CSC: The book was really, really funny. Did you set out to make it funny? Or is that a natural by-product of your style and experiences?

MD: Most of the funny scenes in the book weren’t actually funny when they were lived out in real time. A lot of those experiences were painful, frustrating, or humiliating. But time has a way of softening experiences, and in many cases, when I looked back I could see how ridiculous and even hilarious a situation was. I think I also use humor as a way to present an ugly side of myself and, perhaps, to help the reader see that same tendency in him or herself. Humor softens the edge, but still allows you to make a hard point or teach a difficult lesson. So I guess my answer to your question is both yes and no. The experiences themselves were not funny, but when I saw the humor in them later, I intentionally used that humor as a device to make a hard lesson more palatable.

CSC: Did you ever conceive of telling this story in any other format besides a memoir? Like did you consider fictionalizing it to avoid having to include so many of your family and friends in the narrative?

MD: Egads, no! I am terrified of attempting to write fiction, so no, it never crossed my mind to fictionalize the story. But there have been moments when I’ve had to swallow hard, take a deep breath, and be brave about writing memoir, because it is scary to put parts of your life out there to be examined and judged. I also invited my family and friends to read early drafts of the book, and I promised them I would remove anything that made them uncomfortable, so that helped ease everyone’s nerves.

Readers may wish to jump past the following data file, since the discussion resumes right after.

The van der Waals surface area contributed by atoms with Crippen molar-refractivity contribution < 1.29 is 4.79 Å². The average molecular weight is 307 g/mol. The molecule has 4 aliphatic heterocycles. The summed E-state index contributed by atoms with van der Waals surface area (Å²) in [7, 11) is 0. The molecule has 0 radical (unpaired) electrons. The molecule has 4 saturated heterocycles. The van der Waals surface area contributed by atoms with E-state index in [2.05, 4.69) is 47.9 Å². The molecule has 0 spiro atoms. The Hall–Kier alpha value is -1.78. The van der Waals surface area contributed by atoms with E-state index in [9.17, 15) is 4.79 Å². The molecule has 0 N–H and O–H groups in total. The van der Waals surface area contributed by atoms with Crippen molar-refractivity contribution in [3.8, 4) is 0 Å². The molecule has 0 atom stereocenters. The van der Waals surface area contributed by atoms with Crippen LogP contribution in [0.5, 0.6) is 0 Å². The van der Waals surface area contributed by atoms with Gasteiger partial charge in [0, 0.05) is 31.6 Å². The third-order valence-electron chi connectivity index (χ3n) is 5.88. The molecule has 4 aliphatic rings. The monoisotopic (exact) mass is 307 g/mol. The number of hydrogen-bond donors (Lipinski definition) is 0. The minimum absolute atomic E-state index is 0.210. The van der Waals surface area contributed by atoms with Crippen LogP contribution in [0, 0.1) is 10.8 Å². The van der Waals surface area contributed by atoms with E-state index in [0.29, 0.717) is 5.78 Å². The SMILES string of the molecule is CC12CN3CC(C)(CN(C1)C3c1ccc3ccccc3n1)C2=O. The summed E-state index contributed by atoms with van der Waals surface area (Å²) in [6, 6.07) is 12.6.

CSC: Finally, what are you working on now? What do we have to look forward to from Michelle DeRusha?

MD: I am currently finishing up final edits on a book entitled 50 Women Every Christian Should Know: Learning from Heroines of the Faith, which will be published by Baker Books in September 2014. 50 Women is a compilation of short biographies – very much in the non-fiction category and very different from Spiritual Misfit. It was fascinating to research and write, and I am excited to introduce these amazing women, some of whom I’d never heard of, to others.

I’m also working on a book proposal for another memoir-ish book about finding an identity in the Christian landscape. It’s too soon to tell where that one might go, though, so that’s all I can say about it for now!

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WORD COUNT: 1555

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AUTHOR: Michelle DeRusha
TITLE: Spiritual Misfit: A Memoir of Uneasy Faith
WHERE TO GET IT: Follow the link above to order it from Amazon, or to help celebrate Michelle’s book launch, I have purchased a copy of her book, Spiritual Misfit: A Memoir of Uneasy Faith, to give away in the next few days. Everyone who leaves a comment on this post or signs up to receive my blog in their email inbox through noon on Monday, April 21, will be registered to win. The winner will be posted on the Word of the Week post next Tuesday, April 22, and I will contact the winner as soon as possible for shipping information. Sign up today for a chance to get your own copy!